There are many avenues with saving money for retirement. One option is the 401(k). Many companies offer 401(k)’s for their employees.
The process is quite simple! If you are not sure your company offers a 401(k), ask your manager or human resources representative. If you do not have a 401(k) option, there are different avenues which you can take advantage of that I will touch upon in future blog posts.
Based on the 2021 tax code set by the IRS (contribution limits unchanged from 2020), the maximum annual contribution to a 401(k) is $19,500 if you are under 50. If you are over 50, you are given a “catch-up” opportunity of an additional $6,500 for a total maximum contribution of $25,000 annually. As a note, no you cannot contribute above this amount set by the IRS. Source: Retirement Topics – 401(k) and Profit-Sharing Plan Contribution Limits | Internal Revenue Service (irs.gov)
As a new employee or even current employee, you can choose to do pre-tax dollars that gets put into the 401(k) plan or after-tax option referred to as the Roth 401(k). When you are setting up your account, you can choose a target date retirement option, which automatically selects a fund with a year. This year is when you would aim to retire (this is based on your age/year you were born). As you get closer to retirement, the target date funds become more conservative by owning less equities and more bonds and cash.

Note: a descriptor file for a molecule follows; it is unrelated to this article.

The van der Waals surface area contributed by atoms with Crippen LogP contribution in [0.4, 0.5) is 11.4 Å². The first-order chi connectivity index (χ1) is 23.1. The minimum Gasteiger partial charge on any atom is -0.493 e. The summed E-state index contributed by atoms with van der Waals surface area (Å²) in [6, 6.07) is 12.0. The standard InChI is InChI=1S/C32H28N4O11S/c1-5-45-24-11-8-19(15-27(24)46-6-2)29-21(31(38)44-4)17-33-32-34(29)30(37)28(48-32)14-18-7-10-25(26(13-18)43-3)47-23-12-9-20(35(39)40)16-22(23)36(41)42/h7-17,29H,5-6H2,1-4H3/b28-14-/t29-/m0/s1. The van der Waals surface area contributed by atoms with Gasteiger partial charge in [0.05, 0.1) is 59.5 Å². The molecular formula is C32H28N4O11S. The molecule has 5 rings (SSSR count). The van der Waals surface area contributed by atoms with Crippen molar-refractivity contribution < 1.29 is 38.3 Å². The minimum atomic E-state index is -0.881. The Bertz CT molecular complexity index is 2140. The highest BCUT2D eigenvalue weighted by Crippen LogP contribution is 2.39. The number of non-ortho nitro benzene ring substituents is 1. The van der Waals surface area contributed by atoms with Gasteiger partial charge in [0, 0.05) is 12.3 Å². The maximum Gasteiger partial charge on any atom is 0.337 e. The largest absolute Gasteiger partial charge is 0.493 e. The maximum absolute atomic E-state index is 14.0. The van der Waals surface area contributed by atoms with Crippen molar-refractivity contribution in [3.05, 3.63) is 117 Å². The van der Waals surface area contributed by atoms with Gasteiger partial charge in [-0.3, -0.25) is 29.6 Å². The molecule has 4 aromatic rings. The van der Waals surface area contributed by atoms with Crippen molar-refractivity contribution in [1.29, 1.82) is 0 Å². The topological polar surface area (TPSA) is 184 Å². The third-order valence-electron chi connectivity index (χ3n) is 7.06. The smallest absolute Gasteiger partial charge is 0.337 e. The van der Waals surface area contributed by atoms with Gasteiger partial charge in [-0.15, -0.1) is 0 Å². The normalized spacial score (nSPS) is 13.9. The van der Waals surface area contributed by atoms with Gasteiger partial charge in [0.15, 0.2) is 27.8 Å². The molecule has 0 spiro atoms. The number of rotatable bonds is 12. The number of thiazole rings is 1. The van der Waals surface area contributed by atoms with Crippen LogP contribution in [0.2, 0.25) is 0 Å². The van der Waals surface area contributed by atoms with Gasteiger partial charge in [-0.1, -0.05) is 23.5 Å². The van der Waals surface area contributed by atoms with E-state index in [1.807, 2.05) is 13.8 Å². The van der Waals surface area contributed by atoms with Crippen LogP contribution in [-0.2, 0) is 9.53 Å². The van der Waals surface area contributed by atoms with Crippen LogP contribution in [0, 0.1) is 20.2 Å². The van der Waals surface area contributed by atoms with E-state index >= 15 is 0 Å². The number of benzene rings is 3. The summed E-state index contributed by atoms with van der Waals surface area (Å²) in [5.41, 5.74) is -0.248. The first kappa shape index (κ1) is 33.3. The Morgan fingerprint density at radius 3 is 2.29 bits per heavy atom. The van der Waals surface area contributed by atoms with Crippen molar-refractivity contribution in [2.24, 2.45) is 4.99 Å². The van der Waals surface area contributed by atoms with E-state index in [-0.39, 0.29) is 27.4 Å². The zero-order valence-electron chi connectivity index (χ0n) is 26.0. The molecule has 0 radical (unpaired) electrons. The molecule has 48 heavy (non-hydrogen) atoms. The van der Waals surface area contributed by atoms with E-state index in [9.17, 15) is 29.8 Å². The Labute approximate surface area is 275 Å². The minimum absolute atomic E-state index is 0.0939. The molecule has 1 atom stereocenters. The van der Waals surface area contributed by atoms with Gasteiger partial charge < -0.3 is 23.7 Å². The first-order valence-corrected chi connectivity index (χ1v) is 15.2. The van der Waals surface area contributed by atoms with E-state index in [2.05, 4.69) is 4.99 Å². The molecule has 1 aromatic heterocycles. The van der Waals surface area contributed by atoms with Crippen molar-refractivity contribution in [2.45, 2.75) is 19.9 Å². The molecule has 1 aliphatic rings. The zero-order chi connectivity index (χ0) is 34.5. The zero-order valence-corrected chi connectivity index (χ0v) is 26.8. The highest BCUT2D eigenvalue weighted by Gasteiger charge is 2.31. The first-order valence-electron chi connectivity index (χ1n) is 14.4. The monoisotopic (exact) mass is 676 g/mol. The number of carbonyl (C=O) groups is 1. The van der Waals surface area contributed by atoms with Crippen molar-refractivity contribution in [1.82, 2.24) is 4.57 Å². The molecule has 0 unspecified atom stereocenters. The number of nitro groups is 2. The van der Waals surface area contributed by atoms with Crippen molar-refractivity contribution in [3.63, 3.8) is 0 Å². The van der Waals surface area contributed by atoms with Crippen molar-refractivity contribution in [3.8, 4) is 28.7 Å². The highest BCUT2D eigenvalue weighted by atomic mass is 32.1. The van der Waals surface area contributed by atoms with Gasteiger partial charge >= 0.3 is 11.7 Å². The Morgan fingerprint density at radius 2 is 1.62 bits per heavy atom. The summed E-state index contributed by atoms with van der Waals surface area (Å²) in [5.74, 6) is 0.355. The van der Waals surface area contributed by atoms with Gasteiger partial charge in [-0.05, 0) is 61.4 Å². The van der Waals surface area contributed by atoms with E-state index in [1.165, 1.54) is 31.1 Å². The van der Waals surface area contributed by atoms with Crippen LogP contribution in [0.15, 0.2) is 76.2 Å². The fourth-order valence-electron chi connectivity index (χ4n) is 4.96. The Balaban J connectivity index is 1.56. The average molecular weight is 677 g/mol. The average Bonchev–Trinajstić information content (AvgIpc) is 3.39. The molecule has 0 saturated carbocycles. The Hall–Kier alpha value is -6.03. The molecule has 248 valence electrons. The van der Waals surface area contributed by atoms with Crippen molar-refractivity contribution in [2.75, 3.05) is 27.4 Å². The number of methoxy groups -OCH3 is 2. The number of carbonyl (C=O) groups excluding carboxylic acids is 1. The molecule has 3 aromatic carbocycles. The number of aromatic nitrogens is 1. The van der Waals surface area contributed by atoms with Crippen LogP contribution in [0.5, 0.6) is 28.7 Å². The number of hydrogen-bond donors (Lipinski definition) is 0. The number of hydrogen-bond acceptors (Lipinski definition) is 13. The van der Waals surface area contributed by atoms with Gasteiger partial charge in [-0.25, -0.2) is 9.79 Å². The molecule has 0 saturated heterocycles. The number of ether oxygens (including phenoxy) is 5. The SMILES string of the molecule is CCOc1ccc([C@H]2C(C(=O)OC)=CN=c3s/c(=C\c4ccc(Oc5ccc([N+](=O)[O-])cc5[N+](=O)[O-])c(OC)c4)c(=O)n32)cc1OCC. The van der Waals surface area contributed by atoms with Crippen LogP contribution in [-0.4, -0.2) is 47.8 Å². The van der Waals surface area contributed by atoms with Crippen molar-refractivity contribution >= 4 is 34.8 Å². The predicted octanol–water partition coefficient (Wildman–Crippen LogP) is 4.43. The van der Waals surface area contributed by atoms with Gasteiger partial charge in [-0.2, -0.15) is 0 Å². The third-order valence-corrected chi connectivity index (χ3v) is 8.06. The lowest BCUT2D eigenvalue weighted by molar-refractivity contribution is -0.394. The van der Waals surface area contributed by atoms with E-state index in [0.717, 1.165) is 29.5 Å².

If you do not want to have a target date option, there are other investment choices in your investment plan such as cash, bonds, or stock funds. If you choose these individual investments over the target date funds, make sure you review the historical returns and cost! You cannot expect to double your money very quickly if the fund historically only provides a modest 2% return!
Remember this, the higher the return the higher the risk. If you can stomach ups and downs in the market, then you are risk taker, if the opposite and you are more risk adverse or conservative, target dates are great to set it and forget it!
When you set up your 401(k), as mentioned previously, you allocate a percentage of your salary/income to be invested in the stock market. Some people recommend 10%, I think closer to 15% as the goal, but anything is better than nothing! There is a nice feature to add an auto escalation on your future contributions, where every year you contribute, say 1% more to your 401(k). The purpose of all these features is that you are investing more for your retirement and achieving your financial goals. Time in the market is more important than timing the market. Invest for the long term!
Also, make sure when you are logged into your account, add a beneficiary and a contingent beneficiary. It may seem unnecessary now, but it does not hurt to have it done. You never know what happens in life. Just in case you die and your beneficiary passes, you want to make sure the money goes to someone.